The mob is back in Las Vegas. (This assumes that the mob ever left). Soon there will be two museums dedicated to gangsters of the past. You'd think that Las Vegas would want people to forget its mob origins. Nope. In fact, the mayor, Oscar B. Goodman (who has represented many alleged mobsters) is very excited about the "Las Vegas Museum of Organized Crime and Law Enforcement." (No, this is not my April Fools Day column). The mayor is somewhat upset because there is a rival museum that is scheduled to open soon. According to The New York Times, this other one is subtly named the "Las Vegas Mob Experience." I hope the forces behind the two museums don't settle their differences like the people they honor did.
One of the folks involved in the Las Vegas Mob Experience is Antoinette McConnell, the daughter of Chicago crime boss – I mean, alleged crime boss – Sam Giancana. The place they have in mind will actually resemble a theme park more than a museum. You know, it's good for the whole family. One of the planned exhibits will be called, "Final Fate." In this one, to get a feel for the way things were, a visitor has a chance of getting "whacked." The little kids will love that one, won't they?
Giancana's daughter makes no bones, oops, no pretense about her father's occupation. In fact, she says, "The Mafia is something people can't get enough of." When I close my eyes, I imagine how proud she'll be when they cut the opening day ribbon with a knife that has been wiped clean of all fingerprints. It's the kind of tribute that any daughter would like to give her late, beloved father.
I admit that I enjoyed going to Las Vegas back in the days that the mob ran the place. Allegedly. If you play blackjack today, your dealer is likely to be a pretty, young woman who decided to take that job instead of selling real estate. Back in the old days, it was a lot more exciting to have a scary looking dealer whose pinky ring was just slightly smaller than his head.
I've enjoyed watching movies and reading books about gangsters. I loved to watch "The Untouchables" on TV when I was a kid. However, in all of these earlier instances, the criminals were the bad guys. Maybe they fascinated us, but we weren't building a tribute to them. As much as it might be fun to sometimes romanticize these people, they were criminals. They weren't Robin Hoods. They were just hoods.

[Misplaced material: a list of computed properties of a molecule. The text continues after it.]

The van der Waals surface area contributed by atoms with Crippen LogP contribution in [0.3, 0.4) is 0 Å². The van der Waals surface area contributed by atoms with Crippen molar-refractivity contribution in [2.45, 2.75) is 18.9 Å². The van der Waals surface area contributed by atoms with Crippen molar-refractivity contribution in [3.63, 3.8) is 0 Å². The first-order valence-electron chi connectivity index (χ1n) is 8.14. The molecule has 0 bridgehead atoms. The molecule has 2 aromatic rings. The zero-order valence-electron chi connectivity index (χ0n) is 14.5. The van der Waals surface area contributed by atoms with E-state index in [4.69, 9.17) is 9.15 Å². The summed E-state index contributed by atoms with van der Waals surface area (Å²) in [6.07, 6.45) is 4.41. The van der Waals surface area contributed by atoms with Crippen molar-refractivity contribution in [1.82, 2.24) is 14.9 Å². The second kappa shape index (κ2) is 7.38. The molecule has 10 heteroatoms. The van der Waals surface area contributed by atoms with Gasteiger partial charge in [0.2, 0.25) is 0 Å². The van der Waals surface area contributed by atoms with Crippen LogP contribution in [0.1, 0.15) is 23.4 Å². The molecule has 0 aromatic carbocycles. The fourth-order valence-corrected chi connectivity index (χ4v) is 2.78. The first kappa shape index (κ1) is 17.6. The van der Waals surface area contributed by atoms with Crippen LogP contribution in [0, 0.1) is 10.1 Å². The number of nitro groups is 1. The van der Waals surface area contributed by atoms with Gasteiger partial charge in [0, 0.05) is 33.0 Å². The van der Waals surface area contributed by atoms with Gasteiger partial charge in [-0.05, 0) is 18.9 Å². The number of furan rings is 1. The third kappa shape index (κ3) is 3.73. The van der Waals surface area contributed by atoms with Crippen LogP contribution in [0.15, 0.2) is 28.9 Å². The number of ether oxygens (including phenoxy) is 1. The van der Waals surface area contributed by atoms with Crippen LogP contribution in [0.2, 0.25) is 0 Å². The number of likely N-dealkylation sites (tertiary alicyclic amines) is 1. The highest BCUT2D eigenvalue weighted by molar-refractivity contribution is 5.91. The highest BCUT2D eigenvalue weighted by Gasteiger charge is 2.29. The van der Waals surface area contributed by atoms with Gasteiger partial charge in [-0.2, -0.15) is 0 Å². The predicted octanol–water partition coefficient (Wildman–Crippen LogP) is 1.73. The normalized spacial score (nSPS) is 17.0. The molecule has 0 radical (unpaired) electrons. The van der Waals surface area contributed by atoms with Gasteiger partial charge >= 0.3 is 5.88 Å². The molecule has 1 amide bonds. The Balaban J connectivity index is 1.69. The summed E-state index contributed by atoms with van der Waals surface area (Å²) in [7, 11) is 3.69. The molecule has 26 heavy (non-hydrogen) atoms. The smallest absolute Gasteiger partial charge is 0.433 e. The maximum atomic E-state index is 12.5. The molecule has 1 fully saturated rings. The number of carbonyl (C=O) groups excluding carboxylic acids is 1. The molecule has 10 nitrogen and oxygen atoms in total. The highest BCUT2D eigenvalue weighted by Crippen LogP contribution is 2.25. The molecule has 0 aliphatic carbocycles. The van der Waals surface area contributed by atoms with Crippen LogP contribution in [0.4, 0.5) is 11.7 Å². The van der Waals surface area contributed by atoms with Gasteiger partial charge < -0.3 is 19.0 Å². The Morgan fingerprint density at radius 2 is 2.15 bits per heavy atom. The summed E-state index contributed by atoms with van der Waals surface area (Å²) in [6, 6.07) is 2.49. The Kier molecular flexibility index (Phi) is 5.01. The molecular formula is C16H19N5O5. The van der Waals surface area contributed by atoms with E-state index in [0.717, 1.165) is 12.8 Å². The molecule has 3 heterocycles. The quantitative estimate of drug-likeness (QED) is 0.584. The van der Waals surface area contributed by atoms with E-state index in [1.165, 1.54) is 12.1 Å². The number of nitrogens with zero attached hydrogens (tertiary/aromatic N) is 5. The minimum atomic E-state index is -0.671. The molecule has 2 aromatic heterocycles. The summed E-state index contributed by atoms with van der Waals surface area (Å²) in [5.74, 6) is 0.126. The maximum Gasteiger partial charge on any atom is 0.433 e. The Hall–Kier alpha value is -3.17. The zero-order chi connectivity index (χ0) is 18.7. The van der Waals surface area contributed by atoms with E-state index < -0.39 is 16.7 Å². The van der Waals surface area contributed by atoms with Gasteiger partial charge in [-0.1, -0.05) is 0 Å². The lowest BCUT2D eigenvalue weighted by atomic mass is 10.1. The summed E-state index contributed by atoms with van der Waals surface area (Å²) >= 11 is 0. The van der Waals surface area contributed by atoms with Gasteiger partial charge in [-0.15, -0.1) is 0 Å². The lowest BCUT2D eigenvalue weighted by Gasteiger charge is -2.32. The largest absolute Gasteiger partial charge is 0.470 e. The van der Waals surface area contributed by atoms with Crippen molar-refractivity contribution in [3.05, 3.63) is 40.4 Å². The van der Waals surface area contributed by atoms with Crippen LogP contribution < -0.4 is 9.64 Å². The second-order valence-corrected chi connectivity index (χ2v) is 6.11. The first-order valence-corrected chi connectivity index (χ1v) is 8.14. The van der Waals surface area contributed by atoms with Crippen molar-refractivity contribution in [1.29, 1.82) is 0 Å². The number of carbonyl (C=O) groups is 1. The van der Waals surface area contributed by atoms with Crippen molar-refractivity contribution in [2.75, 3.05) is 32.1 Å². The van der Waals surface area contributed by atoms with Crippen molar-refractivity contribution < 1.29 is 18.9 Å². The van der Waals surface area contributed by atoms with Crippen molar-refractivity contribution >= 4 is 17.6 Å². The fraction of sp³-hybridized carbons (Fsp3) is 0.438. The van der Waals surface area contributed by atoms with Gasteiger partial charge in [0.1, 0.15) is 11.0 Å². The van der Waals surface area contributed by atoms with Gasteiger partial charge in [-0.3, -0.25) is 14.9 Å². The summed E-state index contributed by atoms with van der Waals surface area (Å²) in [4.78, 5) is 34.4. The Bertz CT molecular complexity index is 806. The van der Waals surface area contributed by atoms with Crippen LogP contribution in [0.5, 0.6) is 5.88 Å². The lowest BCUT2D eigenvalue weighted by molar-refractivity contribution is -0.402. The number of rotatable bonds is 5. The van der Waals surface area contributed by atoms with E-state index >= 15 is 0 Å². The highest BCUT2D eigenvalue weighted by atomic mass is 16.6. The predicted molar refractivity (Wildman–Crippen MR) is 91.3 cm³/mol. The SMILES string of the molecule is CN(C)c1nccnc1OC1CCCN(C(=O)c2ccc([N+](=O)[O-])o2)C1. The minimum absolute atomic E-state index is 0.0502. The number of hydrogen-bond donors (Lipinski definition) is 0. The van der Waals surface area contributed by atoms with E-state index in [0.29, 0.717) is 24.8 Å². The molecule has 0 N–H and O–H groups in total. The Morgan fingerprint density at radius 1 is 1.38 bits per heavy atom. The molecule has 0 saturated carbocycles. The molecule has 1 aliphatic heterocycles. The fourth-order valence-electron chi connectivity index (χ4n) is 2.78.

Mayor Goodman probably thought he had a way around this by not just naming the museum the "Las Vegas Museum of Organized Crime", but adding "And Law Enforcement." Yeah, right. Which exhibit do you think more people would be drawn to: one about John Dillinger being gunned down after he was lured to the movie theater by the "lady in red" or one that tells where F.B.I. agents buy their shoes?
So what's behind these mob veneration ventures? What do you think? Money. The people who put together the deal for the Museum of Organized Crime and Law Enforcement were able to buy an old federally owned building for only one dollar. That's because the building will be used for "cultural purposes." The transported and rebuilt wall from the St.Valentine's Day Massacre qualifies as culture? I guess it was between the crime museum and a new opera house.
Those behind these museums/theme parks hope they'll bring in lots of money. They believe Las Vegas will get booming again because of interest in organized crime. Sounds like the old days. Like the old days, this gangster gambit has official support. Only this time it's not under the table. The $42 million museum (the one the mayor likes) has been financed by state, federal, and local grants. And you thought the government wasted money on silly things.
But this is America, and I guess you can build whatever you want here. I know I'm not going to be the one to tell Giancana's daughter that she can't have what she wants.